Museum Studies at Tufts University

Exploring ideas and engaging in conversation

Category: Museum Topics (page 1 of 25)

Reflections on Reopening from Nick Pioppi, Senior Educator at the New England Aquarium

The New England Aquarium, along with many of Boston’s other cultural institutions, reopened on July 16th with pandemic-specific precautions. The Aquarium now has a one way path throughout the building, reduced capacity, additional sanitation stations, and requires visitors to wear masks. Now that the Aquarium has been open for almost a month, I checked in with Nick Pioppi, Supervisor and Senior Educator at the New England Aquarium, about the process of reopening.

Nick Pioppi conducting a virtual visit to the New England Aquarium.

How have things been at the Aquarium since reopening?

“Things have been very good. We feel very confident that we have established a safe, fun, and engaging experience for visitors. That doesn’t mean that there haven’t been some things that we’ve worked on or refined in terms of our process. We always come up with ways to become more efficient or make the process run a little bit more smoothly so we’ve definitely tweaked things as we’ve gone along.”

When the aquarium was closed, what were some strategies you used to reach your audience?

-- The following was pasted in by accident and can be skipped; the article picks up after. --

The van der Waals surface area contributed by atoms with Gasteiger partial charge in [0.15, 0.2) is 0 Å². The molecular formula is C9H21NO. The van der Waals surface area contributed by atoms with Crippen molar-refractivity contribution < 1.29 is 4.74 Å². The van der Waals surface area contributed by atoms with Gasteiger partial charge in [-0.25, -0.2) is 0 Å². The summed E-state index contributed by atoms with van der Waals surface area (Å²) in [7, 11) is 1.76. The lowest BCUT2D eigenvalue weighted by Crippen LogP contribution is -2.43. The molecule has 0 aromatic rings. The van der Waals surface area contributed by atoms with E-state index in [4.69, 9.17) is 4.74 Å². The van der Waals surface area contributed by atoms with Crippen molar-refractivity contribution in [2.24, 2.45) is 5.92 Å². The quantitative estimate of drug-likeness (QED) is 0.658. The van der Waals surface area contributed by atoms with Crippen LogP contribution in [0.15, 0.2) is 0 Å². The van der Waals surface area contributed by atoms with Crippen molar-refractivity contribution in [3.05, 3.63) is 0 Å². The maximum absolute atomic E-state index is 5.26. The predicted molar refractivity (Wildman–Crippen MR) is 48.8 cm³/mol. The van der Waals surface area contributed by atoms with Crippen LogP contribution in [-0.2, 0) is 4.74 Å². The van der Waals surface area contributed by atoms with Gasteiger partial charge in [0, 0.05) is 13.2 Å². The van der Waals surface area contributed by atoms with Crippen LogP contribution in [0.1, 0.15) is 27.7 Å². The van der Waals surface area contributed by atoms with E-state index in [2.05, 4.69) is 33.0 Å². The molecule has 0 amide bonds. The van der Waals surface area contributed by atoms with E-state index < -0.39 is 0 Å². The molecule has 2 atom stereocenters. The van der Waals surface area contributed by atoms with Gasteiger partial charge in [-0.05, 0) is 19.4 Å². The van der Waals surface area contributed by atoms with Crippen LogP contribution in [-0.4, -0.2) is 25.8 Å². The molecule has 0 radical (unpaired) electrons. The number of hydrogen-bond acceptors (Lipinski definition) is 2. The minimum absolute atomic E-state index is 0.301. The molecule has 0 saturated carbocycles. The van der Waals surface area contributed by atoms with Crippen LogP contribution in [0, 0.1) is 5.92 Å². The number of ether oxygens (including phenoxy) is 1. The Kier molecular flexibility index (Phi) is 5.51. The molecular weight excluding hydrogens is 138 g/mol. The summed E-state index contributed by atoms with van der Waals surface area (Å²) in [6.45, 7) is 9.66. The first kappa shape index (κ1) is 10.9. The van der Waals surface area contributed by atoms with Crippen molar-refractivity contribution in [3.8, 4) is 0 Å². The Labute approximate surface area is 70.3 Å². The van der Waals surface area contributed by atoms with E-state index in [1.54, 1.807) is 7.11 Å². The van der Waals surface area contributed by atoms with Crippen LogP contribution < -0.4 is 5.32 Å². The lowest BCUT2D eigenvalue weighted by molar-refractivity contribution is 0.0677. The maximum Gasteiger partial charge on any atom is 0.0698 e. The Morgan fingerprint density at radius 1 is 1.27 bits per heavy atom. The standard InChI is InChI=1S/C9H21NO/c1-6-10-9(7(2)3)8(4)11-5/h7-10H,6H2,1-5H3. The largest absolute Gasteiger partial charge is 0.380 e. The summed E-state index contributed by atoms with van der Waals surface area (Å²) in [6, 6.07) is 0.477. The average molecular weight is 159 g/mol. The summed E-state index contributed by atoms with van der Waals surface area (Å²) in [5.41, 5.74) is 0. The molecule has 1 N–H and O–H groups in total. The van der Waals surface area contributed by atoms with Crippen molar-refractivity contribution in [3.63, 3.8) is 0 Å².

“We took a look at what we offered virtually and came up with some strategies to create new virtual content that was fun and engaging and kept people feeling connected to the aquarium, but also continued to foster and promote our mission. I think that was really important because we wanted people to understand that there were a lot of things that were still going on, like animal care and research efforts. We wanted to work hard to put those out front and use those as a way of connecting with visitors.”

With reopening, what are some challenges you’ve found with running educational programming?

A California sea lion reminds visitors to social distance.

“We are not leading any of our normal presentations on microphone. We are trying to avoid elements of an experience that might cause people to crowd and have difficulty maintaining physical distance from each other. Any sort of educational content or interpretation is happening on a one-on-one basis. We have staff that are stationed throughout the building with the primary goal of providing a logistically smooth and safe experience for visitors, but we’re slowly starting to integrate points of interpretation.”

“We’ve really had to just be a little bit more selective about that and focus more on safety and logistics and making sure the one way path is being followed. We’ve even had to close down elements of the aquarium, like the touch tanks or one particular exhibit called “The Science of Sharks” that is very interactive, just out of an abundance of caution.”

Speaking to the animals, how are they adjusting to having visitors again?

“For the most part, we are not noticing significant differences in behavior of the animals. Most of their daily routines were still going on during the closure. They were still getting fed regularly and the life support systems that keep them comfortable were being maintained. If they aren’t particularly reactive to our presence outside of their tank, then things are the same for them. There are a few exhibits that we’re noticing some subtle differences. To prepare the penguins, a week ahead of time we placed speakers around the exhibit and played crowd noise to get them accustomed to visitors again.”